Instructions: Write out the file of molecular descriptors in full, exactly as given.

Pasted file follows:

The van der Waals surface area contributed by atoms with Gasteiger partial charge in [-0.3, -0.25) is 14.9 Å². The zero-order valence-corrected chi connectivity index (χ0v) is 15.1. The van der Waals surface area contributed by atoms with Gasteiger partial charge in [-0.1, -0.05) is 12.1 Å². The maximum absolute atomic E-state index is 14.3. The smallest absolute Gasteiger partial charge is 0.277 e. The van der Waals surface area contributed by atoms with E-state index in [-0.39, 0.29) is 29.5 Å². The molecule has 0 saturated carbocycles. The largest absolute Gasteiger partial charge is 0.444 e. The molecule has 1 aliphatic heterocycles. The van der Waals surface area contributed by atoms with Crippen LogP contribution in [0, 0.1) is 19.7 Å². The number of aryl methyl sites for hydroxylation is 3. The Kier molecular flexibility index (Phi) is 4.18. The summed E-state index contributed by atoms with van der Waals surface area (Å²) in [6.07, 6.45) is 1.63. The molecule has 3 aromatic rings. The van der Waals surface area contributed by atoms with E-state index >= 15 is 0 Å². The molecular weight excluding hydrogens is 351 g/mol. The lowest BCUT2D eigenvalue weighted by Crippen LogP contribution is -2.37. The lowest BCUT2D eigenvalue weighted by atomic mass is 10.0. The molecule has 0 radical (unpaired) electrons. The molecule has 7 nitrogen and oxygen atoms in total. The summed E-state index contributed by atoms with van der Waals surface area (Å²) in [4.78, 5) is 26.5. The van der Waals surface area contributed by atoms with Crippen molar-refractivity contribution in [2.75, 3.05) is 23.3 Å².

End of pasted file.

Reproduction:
The van der Waals surface area contributed by atoms with Gasteiger partial charge in [-0.3, -0.25) is 14.9 Å². The zero-order valence-corrected chi connectivity index (χ0v) is 15.1. The van der Waals surface area contributed by atoms with Gasteiger partial charge in [-0.1, -0.05) is 12.1 Å². The maximum absolute atomic E-state index is 14.3. The smallest absolute Gasteiger partial charge is 0.277 e. The van der Waals surface area contributed by atoms with E-state index in [-0.39, 0.29) is 29.5 Å². The molecule has 0 saturated carbocycles. The largest absolute Gasteiger partial charge is 0.444 e. The molecule has 1 aliphatic heterocycles. The van der Waals surface area contributed by atoms with Crippen LogP contribution in [0, 0.1) is 19.7 Å². The number of aryl methyl sites for hydroxylation is 3. The Kier molecular flexibility index (Phi) is 4.18. The summed E-state index contributed by atoms with van der Waals surface area (Å²) in [6.07, 6.45) is 1.63. The molecule has 3 aromatic rings. The van der Waals surface area contributed by atoms with E-state index >= 15 is 0 Å². The molecular weight excluding hydrogens is 351 g/mol. The lowest BCUT2D eigenvalue weighted by Crippen LogP contribution is -2.37. The lowest BCUT2D eigenvalue weighted by atomic mass is 10.0. The molecule has 0 radical (unpaired) electrons. The molecule has 7 nitrogen and oxygen atoms in total. The summed E-state index contributed by atoms with van der Waals surface area (Å²) in [4.78, 5) is 26.5. The van der Waals surface area contributed by atoms with Crippen molar-refractivity contribution in [2.75, 3.05) is 23.3 Å².